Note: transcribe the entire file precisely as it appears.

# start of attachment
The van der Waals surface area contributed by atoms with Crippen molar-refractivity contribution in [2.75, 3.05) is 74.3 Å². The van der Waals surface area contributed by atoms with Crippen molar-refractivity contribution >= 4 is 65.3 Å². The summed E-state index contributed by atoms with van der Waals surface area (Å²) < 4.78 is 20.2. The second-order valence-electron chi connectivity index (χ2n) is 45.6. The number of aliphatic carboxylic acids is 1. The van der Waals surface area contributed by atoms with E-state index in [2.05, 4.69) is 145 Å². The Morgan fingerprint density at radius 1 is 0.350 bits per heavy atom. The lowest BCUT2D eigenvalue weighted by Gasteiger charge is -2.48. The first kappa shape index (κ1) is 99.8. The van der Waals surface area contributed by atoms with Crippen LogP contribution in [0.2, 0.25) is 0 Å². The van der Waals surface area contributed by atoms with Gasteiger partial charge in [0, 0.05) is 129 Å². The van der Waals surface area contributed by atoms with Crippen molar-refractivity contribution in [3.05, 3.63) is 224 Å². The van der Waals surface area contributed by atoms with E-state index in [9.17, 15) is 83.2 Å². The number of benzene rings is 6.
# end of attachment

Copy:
The van der Waals surface area contributed by atoms with Crippen molar-refractivity contribution in [2.75, 3.05) is 74.3 Å². The van der Waals surface area contributed by atoms with Crippen molar-refractivity contribution >= 4 is 65.3 Å². The summed E-state index contributed by atoms with van der Waals surface area (Å²) < 4.78 is 20.2. The second-order valence-electron chi connectivity index (χ2n) is 45.6. The number of aliphatic carboxylic acids is 1. The van der Waals surface area contributed by atoms with E-state index in [2.05, 4.69) is 145 Å². The Morgan fingerprint density at radius 1 is 0.350 bits per heavy atom. The lowest BCUT2D eigenvalue weighted by Gasteiger charge is -2.48. The first kappa shape index (κ1) is 99.8. The van der Waals surface area contributed by atoms with Crippen LogP contribution in [0.2, 0.25) is 0 Å². The van der Waals surface area contributed by atoms with Gasteiger partial charge in [0, 0.05) is 129 Å². The van der Waals surface area contributed by atoms with Crippen molar-refractivity contribution in [3.05, 3.63) is 224 Å². The van der Waals surface area contributed by atoms with E-state index in [9.17, 15) is 83.2 Å². The number of benzene rings is 6.